- systemd-nspawn With systemd 195(openSUSE 12.3 and later), this new method will automatically mount and populate /proc and /sys providing a somewhat more isolated virtualization than Traditional Chroot. Also, by launching as a systemd Unit and unlike a traditional chroot, the child processes spawned theoretically should be managed within a Linux cgroup which means that they should all shutdown properly when exiting.
- lxc The most secure, isolated method which also supports select virtualized services like networking
# mount --bind /proc /home/<username>/chroots/openstack/proc/ # mount --bind /sys /home/<username>/chroots/openstack/sys/ # chroot ~/chroots/openstack
When you want to exit
Perhaps a good idea to verify no running chroot processes
# umount /home/<username>/chroots/openstack/proc/ # umount /home/<username>/chroots/openstack/sys/
# systemd-nspawn -D /home/<username>/chroots/openstack
When you want to exit
- Not covered in this Guide
3. Basic recommended modiifications
You'll want to install and regularly update your new file system, right? So add the Oss and Update repositories. Although you can do this from "outside" the chroot, let's do this from within to also test how zypper is running in the chroot
openstack:~# zypper ar http://download.opensuse.org/distribution/12.3/repo/oss/ openSUSE-12.3-Oss openstack:~# zypper ar http://download.opensuse.org/update/12.3/ openSUSE-12.3-Update
Verify your repo list
openstack:~# zypper lr
Test your repos by updating all the packages in your new system
openstack:~# zypper ref openstack:~# zypper up
4. Preserve your template, work on a Copy
When you are satisfied with your base system(install any additional packages you may want), copy it so you now have a new working directory.
# cp -r /home/<username>/chroots/base /home/<username>/chroots/openstack
5. Setting up OpenStack on 12.3
Currently Folsom is the approved stable release for openSUSE 12.3. If you're runnining on 12.2, Essex is the approved OpenStack release and you likely had to chroot because systemd-nspawn wasn't/isn't available.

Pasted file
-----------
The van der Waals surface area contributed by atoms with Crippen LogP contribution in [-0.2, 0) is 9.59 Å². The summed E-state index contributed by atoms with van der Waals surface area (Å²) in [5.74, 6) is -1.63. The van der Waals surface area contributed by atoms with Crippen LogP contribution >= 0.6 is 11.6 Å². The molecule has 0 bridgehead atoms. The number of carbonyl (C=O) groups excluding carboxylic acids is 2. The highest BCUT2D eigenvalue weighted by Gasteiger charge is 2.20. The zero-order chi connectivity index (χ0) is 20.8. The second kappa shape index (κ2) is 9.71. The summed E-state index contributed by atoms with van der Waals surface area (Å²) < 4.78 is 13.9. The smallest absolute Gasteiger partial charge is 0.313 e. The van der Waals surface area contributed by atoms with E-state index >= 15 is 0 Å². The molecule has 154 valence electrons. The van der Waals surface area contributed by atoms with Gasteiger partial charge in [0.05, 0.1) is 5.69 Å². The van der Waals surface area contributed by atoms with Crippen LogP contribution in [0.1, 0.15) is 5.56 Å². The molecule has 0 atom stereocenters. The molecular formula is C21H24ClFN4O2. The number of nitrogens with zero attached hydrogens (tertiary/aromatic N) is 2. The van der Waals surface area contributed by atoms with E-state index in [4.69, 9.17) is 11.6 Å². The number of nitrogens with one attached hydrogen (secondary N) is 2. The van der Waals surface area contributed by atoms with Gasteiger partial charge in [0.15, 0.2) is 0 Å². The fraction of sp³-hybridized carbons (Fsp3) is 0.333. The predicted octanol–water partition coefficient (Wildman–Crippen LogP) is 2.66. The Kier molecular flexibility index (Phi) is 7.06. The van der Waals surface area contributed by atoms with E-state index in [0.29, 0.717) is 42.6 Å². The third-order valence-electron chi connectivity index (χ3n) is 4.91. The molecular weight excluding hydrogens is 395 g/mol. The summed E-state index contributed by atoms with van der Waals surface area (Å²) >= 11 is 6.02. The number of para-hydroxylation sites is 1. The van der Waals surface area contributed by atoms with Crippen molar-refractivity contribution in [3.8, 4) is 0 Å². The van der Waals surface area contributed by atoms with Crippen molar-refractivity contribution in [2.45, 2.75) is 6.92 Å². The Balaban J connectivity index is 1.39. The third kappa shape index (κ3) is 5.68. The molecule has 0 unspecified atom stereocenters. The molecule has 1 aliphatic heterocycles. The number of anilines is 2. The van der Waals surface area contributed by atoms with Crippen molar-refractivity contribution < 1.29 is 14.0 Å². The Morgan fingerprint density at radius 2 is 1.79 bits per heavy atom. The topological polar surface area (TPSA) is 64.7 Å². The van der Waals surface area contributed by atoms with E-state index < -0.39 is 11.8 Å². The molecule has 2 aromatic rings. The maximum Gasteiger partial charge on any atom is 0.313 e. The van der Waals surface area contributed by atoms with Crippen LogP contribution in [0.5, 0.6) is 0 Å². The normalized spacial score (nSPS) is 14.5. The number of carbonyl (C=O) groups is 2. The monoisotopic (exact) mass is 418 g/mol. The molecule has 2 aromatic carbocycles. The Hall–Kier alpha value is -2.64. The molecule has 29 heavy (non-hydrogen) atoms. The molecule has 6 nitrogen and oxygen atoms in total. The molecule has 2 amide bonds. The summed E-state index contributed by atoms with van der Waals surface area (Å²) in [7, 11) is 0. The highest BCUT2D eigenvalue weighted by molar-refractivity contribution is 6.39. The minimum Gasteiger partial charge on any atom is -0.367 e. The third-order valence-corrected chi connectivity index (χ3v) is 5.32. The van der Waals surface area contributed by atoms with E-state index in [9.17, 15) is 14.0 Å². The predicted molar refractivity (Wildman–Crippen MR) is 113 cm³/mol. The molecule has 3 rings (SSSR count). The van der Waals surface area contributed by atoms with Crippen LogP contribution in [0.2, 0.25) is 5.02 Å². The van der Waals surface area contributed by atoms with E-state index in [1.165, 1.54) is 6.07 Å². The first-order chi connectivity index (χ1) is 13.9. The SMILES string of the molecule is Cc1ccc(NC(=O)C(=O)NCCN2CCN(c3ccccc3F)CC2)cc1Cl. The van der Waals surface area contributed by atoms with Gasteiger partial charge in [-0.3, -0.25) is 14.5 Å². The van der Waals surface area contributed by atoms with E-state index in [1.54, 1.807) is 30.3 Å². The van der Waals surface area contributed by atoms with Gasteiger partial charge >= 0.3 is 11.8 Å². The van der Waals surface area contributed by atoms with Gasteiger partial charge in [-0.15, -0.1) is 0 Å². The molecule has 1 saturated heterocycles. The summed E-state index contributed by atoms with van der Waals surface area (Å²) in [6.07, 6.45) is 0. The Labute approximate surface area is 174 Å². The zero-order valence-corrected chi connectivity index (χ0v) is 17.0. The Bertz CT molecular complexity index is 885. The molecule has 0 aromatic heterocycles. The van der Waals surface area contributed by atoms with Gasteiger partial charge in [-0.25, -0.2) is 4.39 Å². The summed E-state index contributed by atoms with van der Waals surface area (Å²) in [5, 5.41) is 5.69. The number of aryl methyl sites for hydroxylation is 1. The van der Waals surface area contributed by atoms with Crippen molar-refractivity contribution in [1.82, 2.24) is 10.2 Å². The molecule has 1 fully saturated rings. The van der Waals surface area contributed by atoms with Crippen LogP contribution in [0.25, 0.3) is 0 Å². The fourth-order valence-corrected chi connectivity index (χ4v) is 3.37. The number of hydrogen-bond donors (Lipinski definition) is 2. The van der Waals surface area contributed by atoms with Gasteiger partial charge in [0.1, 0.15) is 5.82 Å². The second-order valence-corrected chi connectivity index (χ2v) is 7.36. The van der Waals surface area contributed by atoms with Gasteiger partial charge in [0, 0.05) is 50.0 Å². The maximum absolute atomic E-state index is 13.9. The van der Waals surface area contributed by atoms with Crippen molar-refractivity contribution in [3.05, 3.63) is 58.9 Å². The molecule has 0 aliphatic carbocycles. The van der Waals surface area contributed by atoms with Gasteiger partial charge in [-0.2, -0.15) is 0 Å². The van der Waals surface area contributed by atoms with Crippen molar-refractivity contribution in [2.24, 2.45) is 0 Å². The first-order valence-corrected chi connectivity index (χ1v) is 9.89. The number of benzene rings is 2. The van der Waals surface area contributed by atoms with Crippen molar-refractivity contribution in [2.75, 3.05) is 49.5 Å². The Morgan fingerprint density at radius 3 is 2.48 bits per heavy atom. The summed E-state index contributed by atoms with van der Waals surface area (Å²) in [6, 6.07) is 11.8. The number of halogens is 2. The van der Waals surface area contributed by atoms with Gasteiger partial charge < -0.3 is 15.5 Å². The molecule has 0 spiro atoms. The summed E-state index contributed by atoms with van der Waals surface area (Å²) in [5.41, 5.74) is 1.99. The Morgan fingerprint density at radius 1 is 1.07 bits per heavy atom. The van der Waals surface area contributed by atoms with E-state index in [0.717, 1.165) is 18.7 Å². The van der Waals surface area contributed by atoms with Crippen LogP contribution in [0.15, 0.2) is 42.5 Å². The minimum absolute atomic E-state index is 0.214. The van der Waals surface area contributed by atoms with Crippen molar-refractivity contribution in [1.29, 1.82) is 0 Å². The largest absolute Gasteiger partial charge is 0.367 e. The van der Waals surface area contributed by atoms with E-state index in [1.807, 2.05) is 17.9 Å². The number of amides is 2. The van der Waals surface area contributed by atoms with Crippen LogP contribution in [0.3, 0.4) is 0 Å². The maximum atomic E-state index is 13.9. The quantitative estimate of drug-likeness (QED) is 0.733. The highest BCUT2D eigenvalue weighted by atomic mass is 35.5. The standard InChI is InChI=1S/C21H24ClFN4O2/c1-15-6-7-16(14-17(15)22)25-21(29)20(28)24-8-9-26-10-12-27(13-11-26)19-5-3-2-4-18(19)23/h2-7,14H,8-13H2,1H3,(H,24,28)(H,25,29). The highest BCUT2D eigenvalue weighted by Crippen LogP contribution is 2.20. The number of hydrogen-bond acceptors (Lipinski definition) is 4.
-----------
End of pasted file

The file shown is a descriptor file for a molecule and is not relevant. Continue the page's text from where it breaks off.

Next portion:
Curiously, although running zypper from within the chroot works to install many packages, installing the OpenStack packages failed. So, I installed Folsom from the Host (outside the chroot).
Assuming you're now logged into your OpenStack (you should see openstack at the console prompt instead of your usual Host directory location), open a second console on the Host
First, although you won't be able to install new packages into the chroot from within you'll still want the repo installed for updating
openstack:~# zypper ar http://download.opensuse.org/repositories/Cloud:/OpenStack:/Folsom/openSUSE_12.3/ Cloud_OpenStack_Folsom
From your Host console, Add the Folsom repository
# zypper ar http://download.opensuse.org/repositories/Cloud:/OpenStack:/Folsom/openSUSE_12.3/ Cloud_OpenStack_Folsom
Refresh your local package database including the repo you just added
# zypper ref
Let's see what new OpenStack packages are now available,
# zypper se openstack
As you will see the OpenStack "patterns" isn't invoked the usual way with the "-t pattern" flag, it's implemented as a regular package. So, the following will download and install the recommended packages to deploy entirely on a single node, complete with the Quickstart script. But there's a gotcha! I found that libvirt and various other packages wouldn't install properly from within the chroot, So, the solution is to install from outside the chroot.
Open a new console on the Host (You don't have to close the chroot console, you can run both side by side). From the Host console,
# zypper --root /home/<username>/chroots/openstack/ in patterns-openstack-controller patterns-openstack-compute-node openstack-quickstart
Now, from within the chroot console you can verify the new installed packages
openstack#:~# zypper se openstack
And run the demosetup script to complete the Test setup
If you are running a previous version of openSUSE (eg openSUSE 12.2), although untested the above instructions should work by replacing "Folsom" with "Essex" and using traditional chroot.
It's unknown as of yet how "Grizzly" which is currently in "Build Beta" status will be implemented, this document will be updated when officially released.